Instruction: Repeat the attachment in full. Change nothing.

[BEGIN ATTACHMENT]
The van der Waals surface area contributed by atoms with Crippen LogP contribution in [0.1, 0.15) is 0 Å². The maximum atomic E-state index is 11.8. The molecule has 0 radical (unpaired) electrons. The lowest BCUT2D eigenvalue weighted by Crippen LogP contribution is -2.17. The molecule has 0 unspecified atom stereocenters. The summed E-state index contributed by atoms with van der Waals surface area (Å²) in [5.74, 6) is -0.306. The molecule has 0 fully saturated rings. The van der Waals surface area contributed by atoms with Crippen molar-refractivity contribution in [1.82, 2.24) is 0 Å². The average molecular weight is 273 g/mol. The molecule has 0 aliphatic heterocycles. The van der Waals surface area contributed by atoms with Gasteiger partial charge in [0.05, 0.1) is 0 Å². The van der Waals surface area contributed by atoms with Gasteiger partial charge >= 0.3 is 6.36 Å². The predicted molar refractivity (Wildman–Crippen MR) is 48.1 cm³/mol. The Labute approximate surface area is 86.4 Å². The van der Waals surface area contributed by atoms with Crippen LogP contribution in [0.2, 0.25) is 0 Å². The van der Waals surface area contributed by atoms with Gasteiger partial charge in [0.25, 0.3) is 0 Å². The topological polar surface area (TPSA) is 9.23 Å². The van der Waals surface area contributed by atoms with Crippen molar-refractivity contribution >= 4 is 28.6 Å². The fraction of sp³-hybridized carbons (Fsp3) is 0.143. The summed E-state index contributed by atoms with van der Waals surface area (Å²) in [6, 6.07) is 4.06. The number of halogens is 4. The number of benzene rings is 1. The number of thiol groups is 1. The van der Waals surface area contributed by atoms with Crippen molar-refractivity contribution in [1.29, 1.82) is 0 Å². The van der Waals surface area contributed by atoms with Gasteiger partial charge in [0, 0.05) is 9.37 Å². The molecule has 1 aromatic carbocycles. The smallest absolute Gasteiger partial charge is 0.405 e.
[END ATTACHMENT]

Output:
The van der Waals surface area contributed by atoms with Crippen LogP contribution in [0.1, 0.15) is 0 Å². The maximum atomic E-state index is 11.8. The molecule has 0 radical (unpaired) electrons. The lowest BCUT2D eigenvalue weighted by Crippen LogP contribution is -2.17. The molecule has 0 unspecified atom stereocenters. The summed E-state index contributed by atoms with van der Waals surface area (Å²) in [5.74, 6) is -0.306. The molecule has 0 fully saturated rings. The van der Waals surface area contributed by atoms with Crippen molar-refractivity contribution in [1.82, 2.24) is 0 Å². The average molecular weight is 273 g/mol. The molecule has 0 aliphatic heterocycles. The van der Waals surface area contributed by atoms with Gasteiger partial charge in [0.05, 0.1) is 0 Å². The van der Waals surface area contributed by atoms with Gasteiger partial charge >= 0.3 is 6.36 Å². The predicted molar refractivity (Wildman–Crippen MR) is 48.1 cm³/mol. The Labute approximate surface area is 86.4 Å². The van der Waals surface area contributed by atoms with Crippen LogP contribution in [0.2, 0.25) is 0 Å². The van der Waals surface area contributed by atoms with Gasteiger partial charge in [0.25, 0.3) is 0 Å². The topological polar surface area (TPSA) is 9.23 Å². The van der Waals surface area contributed by atoms with Crippen molar-refractivity contribution >= 4 is 28.6 Å². The fraction of sp³-hybridized carbons (Fsp3) is 0.143. The summed E-state index contributed by atoms with van der Waals surface area (Å²) in [6, 6.07) is 4.06. The number of halogens is 4. The number of benzene rings is 1. The number of thiol groups is 1. The van der Waals surface area contributed by atoms with Crippen molar-refractivity contribution in [1.29, 1.82) is 0 Å². The van der Waals surface area contributed by atoms with Gasteiger partial charge in [0, 0.05) is 9.37 Å². The molecule has 1 aromatic carbocycles. The smallest absolute Gasteiger partial charge is 0.405 e.